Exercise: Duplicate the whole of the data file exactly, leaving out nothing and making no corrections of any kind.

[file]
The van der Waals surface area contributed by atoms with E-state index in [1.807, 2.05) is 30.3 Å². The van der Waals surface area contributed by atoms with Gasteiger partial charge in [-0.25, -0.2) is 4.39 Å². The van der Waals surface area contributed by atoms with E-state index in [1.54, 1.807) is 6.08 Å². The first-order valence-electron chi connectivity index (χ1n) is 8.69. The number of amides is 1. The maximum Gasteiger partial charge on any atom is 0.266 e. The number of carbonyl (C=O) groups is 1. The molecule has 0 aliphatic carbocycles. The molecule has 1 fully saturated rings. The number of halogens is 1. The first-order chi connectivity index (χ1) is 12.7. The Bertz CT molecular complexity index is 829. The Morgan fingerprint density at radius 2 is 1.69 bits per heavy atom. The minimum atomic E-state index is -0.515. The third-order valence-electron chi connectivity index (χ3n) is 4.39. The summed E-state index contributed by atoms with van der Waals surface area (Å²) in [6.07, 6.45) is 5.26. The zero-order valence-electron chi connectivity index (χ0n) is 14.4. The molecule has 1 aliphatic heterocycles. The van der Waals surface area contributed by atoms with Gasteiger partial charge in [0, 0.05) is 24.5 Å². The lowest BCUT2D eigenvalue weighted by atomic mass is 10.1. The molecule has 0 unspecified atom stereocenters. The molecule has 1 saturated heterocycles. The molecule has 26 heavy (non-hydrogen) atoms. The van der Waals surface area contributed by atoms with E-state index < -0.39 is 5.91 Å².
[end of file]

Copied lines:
The van der Waals surface area contributed by atoms with E-state index in [1.807, 2.05) is 30.3 Å². The van der Waals surface area contributed by atoms with Gasteiger partial charge in [-0.25, -0.2) is 4.39 Å². The van der Waals surface area contributed by atoms with E-state index in [1.54, 1.807) is 6.08 Å². The first-order valence-electron chi connectivity index (χ1n) is 8.69. The number of amides is 1. The maximum Gasteiger partial charge on any atom is 0.266 e. The number of carbonyl (C=O) groups is 1. The molecule has 0 aliphatic carbocycles. The molecule has 1 fully saturated rings. The number of halogens is 1. The first-order chi connectivity index (χ1) is 12.7. The Bertz CT molecular complexity index is 829. The Morgan fingerprint density at radius 2 is 1.69 bits per heavy atom. The minimum atomic E-state index is -0.515. The third-order valence-electron chi connectivity index (χ3n) is 4.39. The summed E-state index contributed by atoms with van der Waals surface area (Å²) in [6.07, 6.45) is 5.26. The zero-order valence-electron chi connectivity index (χ0n) is 14.4. The molecule has 1 aliphatic heterocycles. The van der Waals surface area contributed by atoms with Gasteiger partial charge in [0, 0.05) is 24.5 Å². The lowest BCUT2D eigenvalue weighted by atomic mass is 10.1. The molecule has 0 unspecified atom stereocenters. The molecule has 1 saturated heterocycles. The molecule has 26 heavy (non-hydrogen) atoms. The van der Waals surface area contributed by atoms with E-state index < -0.39 is 5.91 Å².